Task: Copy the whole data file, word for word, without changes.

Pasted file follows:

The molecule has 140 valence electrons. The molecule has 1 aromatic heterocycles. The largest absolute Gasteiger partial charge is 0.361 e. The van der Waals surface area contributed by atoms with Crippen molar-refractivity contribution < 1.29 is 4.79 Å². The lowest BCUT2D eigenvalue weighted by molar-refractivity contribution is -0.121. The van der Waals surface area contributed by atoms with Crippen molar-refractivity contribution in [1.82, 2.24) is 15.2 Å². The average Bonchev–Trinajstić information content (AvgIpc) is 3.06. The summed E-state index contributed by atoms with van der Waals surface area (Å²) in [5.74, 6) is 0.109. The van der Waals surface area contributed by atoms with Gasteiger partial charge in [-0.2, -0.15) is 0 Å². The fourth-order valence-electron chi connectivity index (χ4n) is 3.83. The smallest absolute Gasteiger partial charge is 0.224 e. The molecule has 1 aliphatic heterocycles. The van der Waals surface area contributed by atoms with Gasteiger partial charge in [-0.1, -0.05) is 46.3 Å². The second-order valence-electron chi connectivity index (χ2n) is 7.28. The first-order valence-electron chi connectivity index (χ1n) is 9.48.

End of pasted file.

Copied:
The molecule has 140 valence electrons. The molecule has 1 aromatic heterocycles. The largest absolute Gasteiger partial charge is 0.361 e. The van der Waals surface area contributed by atoms with Crippen molar-refractivity contribution < 1.29 is 4.79 Å². The lowest BCUT2D eigenvalue weighted by molar-refractivity contribution is -0.121. The van der Waals surface area contributed by atoms with Crippen molar-refractivity contribution in [1.82, 2.24) is 15.2 Å². The average Bonchev–Trinajstić information content (AvgIpc) is 3.06. The summed E-state index contributed by atoms with van der Waals surface area (Å²) in [5.74, 6) is 0.109. The van der Waals surface area contributed by atoms with Gasteiger partial charge in [-0.2, -0.15) is 0 Å². The fourth-order valence-electron chi connectivity index (χ4n) is 3.83. The smallest absolute Gasteiger partial charge is 0.224 e. The molecule has 1 aliphatic heterocycles. The van der Waals surface area contributed by atoms with Gasteiger partial charge in [-0.1, -0.05) is 46.3 Å². The second-order valence-electron chi connectivity index (χ2n) is 7.28. The first-order valence-electron chi connectivity index (χ1n) is 9.48.